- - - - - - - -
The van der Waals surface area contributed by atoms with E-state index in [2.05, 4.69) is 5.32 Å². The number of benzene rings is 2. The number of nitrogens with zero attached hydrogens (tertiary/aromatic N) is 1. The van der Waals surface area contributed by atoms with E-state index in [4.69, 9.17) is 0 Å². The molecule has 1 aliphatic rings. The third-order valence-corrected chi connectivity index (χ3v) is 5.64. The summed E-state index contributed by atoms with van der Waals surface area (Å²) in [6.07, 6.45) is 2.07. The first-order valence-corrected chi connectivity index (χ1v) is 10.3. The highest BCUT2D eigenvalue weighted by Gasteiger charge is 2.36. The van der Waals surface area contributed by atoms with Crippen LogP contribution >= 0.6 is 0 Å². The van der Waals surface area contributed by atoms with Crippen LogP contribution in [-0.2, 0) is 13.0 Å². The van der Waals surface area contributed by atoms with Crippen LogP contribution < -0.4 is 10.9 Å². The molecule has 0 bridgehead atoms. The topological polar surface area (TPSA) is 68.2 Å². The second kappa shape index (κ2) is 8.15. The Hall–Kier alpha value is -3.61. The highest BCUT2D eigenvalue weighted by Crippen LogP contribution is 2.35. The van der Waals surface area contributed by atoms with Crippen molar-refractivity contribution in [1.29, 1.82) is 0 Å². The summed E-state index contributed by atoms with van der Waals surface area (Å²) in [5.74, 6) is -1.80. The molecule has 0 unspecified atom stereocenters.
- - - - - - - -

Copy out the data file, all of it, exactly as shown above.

The van der Waals surface area contributed by atoms with E-state index in [2.05, 4.69) is 5.32 Å². The number of benzene rings is 2. The number of nitrogens with zero attached hydrogens (tertiary/aromatic N) is 1. The van der Waals surface area contributed by atoms with E-state index in [4.69, 9.17) is 0 Å². The molecule has 1 aliphatic rings. The third-order valence-corrected chi connectivity index (χ3v) is 5.64. The summed E-state index contributed by atoms with van der Waals surface area (Å²) in [6.07, 6.45) is 2.07. The first-order valence-corrected chi connectivity index (χ1v) is 10.3. The highest BCUT2D eigenvalue weighted by Gasteiger charge is 2.36. The van der Waals surface area contributed by atoms with Crippen LogP contribution >= 0.6 is 0 Å². The van der Waals surface area contributed by atoms with Crippen LogP contribution in [-0.2, 0) is 13.0 Å². The van der Waals surface area contributed by atoms with Crippen LogP contribution < -0.4 is 10.9 Å². The molecule has 0 bridgehead atoms. The topological polar surface area (TPSA) is 68.2 Å². The second kappa shape index (κ2) is 8.15. The Hall–Kier alpha value is -3.61. The highest BCUT2D eigenvalue weighted by Crippen LogP contribution is 2.35. The van der Waals surface area contributed by atoms with Crippen molar-refractivity contribution in [1.29, 1.82) is 0 Å². The summed E-state index contributed by atoms with van der Waals surface area (Å²) in [5.74, 6) is -1.80. The molecule has 0 unspecified atom stereocenters.